Second, a pragmatic advantage is that existing and relatively widely available techniques like fMRI and positron emission tomography (PET) can be used for measuring ATP production (for an overview how well standard imaging techniques are suited to assess energy metabolism see Debatin (2019); note, standard fMRI is not well suited). However, adaptive testing should be used to measure the maximal ATP production capacity: participants should be subjectively highly challenged with tasks that require as little previous knowledge as possible, since the energy expenditure depends on prior knowledge and familiarity. High subjective difficulty should reduce the familiarity problem (as even experienced individuals have to invest high effort in many tasks) as well as motivational issues. Additionally, several different tasks should ideally be used for assessment.
Third, focusing on energy expenditure clearly shows how research from related areas can be used to test the hypothesis that higher ATP levels are beneficial for cognitive performance and learning. For example, anodal transcranial direct current stimulation can improve cognitive performance, probably by its effect of increasing cortical excitability (Simonsmeier et al. 2018) and possible induction of ATP production (Rae et al. 2013). Interestingly, this effect is largest when stimulation occurs already during a learning phase, a fact I will discuss later. Furthermore, all kinds of ATP-enhancing interventions are of interest (Owen and Sunram-Lea 2011).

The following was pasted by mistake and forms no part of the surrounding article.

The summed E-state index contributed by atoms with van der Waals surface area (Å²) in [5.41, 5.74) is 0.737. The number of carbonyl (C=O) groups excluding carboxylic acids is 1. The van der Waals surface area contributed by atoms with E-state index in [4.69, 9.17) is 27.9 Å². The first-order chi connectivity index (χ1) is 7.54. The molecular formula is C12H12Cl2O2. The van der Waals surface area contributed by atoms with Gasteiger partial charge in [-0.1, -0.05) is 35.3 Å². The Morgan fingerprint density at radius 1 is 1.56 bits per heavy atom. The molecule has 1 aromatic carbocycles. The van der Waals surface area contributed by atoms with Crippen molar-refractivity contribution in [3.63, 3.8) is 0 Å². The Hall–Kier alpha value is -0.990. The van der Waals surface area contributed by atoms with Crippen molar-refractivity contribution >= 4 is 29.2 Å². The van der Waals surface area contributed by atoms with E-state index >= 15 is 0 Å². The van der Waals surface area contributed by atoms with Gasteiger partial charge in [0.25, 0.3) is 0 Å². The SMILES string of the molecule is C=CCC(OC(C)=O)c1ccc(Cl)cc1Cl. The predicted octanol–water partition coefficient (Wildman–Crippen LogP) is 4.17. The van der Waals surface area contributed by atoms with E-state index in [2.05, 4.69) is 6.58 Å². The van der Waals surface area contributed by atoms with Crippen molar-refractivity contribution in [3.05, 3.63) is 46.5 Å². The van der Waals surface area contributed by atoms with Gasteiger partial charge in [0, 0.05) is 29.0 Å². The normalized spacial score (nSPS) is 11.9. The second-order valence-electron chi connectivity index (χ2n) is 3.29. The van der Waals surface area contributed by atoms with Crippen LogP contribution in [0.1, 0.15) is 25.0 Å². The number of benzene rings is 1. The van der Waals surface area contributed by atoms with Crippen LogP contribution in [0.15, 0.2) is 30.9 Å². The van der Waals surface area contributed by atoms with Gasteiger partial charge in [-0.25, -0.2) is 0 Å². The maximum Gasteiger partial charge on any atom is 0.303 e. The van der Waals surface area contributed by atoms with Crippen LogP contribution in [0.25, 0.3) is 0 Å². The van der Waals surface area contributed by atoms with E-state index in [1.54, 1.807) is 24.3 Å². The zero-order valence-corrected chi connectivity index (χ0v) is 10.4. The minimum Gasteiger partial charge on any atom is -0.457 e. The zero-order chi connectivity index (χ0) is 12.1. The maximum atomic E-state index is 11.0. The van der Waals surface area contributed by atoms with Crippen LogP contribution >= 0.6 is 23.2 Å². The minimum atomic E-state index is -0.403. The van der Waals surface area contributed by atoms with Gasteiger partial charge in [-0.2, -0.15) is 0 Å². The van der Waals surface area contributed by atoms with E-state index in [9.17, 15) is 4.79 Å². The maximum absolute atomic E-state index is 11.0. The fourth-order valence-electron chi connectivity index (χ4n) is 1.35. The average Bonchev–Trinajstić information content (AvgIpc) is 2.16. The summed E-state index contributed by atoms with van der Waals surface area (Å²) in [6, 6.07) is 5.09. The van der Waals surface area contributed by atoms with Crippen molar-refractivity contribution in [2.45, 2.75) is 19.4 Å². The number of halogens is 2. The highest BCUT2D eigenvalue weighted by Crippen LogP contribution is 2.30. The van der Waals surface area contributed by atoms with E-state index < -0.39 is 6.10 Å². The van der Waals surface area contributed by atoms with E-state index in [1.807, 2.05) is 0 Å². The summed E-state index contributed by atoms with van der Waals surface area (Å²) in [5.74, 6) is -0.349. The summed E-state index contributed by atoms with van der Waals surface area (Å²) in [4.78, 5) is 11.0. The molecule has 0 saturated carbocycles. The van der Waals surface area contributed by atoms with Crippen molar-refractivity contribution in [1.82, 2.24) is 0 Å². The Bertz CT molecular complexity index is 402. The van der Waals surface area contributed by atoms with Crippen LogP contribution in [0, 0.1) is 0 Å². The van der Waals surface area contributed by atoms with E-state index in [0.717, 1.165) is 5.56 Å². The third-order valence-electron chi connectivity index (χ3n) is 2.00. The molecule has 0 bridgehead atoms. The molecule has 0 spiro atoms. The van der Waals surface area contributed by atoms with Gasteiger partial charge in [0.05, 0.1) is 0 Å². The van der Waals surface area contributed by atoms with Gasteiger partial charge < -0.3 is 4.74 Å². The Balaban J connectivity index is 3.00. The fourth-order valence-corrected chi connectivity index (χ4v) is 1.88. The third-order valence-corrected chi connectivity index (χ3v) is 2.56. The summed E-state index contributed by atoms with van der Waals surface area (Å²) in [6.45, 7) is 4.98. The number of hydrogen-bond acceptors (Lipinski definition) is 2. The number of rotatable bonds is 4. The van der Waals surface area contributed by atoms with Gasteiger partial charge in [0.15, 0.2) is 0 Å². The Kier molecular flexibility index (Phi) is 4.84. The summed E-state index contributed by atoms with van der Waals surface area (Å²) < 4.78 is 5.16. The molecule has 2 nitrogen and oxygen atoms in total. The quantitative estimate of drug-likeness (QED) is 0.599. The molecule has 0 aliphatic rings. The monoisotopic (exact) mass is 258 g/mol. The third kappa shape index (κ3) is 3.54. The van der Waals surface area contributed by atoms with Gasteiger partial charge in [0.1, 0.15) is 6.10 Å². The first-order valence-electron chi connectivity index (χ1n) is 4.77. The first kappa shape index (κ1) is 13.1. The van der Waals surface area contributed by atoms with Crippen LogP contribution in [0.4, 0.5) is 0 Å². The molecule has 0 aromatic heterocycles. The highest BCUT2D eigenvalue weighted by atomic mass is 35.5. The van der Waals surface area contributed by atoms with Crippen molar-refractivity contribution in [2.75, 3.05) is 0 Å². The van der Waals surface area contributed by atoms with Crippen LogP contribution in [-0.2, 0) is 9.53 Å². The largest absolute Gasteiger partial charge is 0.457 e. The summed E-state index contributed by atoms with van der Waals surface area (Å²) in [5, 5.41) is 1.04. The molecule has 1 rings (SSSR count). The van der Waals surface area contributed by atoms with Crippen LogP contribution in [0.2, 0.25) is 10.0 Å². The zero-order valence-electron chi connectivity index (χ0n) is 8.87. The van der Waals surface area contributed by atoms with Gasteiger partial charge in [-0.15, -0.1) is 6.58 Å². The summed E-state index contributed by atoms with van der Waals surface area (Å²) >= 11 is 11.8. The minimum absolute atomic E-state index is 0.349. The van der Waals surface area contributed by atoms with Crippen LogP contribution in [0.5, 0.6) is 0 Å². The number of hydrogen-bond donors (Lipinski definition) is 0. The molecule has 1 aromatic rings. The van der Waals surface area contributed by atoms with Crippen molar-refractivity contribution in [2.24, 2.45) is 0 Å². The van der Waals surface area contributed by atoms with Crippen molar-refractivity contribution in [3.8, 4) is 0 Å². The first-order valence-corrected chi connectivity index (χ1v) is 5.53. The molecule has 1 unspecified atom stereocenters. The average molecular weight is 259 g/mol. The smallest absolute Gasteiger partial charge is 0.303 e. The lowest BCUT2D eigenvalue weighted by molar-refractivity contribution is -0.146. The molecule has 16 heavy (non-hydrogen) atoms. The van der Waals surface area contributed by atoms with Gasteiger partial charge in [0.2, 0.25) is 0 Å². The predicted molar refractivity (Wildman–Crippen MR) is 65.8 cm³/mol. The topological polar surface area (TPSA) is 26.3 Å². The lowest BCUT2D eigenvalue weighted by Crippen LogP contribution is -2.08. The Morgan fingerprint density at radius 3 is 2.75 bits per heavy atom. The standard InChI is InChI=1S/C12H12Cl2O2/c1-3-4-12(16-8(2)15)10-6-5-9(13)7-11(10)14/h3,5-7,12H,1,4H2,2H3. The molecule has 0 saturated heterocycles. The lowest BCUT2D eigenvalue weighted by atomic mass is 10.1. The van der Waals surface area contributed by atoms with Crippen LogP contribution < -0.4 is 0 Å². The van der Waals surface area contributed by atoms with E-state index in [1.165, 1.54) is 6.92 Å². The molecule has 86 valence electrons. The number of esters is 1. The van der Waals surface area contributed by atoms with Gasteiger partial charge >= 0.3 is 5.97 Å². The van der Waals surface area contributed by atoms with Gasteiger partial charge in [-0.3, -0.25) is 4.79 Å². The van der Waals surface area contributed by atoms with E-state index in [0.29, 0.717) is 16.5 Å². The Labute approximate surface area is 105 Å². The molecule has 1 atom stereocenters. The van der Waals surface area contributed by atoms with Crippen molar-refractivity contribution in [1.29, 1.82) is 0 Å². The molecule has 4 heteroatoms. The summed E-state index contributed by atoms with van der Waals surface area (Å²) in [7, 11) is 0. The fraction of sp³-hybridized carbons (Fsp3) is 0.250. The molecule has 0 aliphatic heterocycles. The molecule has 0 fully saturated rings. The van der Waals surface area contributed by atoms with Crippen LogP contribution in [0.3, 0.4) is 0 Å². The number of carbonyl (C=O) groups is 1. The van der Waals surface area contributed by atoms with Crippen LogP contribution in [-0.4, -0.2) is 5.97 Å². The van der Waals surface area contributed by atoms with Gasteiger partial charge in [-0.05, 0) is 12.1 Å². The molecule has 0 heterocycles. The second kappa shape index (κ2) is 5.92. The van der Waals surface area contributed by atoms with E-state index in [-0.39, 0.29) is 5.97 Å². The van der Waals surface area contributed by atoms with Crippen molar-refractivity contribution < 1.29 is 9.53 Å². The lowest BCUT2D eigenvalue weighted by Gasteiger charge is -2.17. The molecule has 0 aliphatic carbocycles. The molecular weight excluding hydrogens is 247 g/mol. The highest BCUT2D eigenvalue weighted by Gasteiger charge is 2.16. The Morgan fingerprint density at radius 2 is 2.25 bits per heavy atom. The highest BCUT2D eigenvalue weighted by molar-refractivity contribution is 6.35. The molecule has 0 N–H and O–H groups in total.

5. Energy Metabolism, Health, and Cognition

Finally, I would like to comment on Geary’s second important proposal, namely that mitochondria play a central role in explaining the link between health and cognition. As discussed in detail by Geary (2018), the efficiciency of mitochondrial energy production and other functions of mitochondria are not only linked to cognitive abilities but also to health outcomes. Additionally, as the efficiciency of mitochondrial functioning declines during aging, he suggests it is also a plausible factor in explaining cognitive and health declines during aging. Mitochondria are very similar in different cell lines and parts of the body as they derive from the same initial pool (Geary 2018), which points to a role of mitochondria in explaining the links between intelligence, health and aging.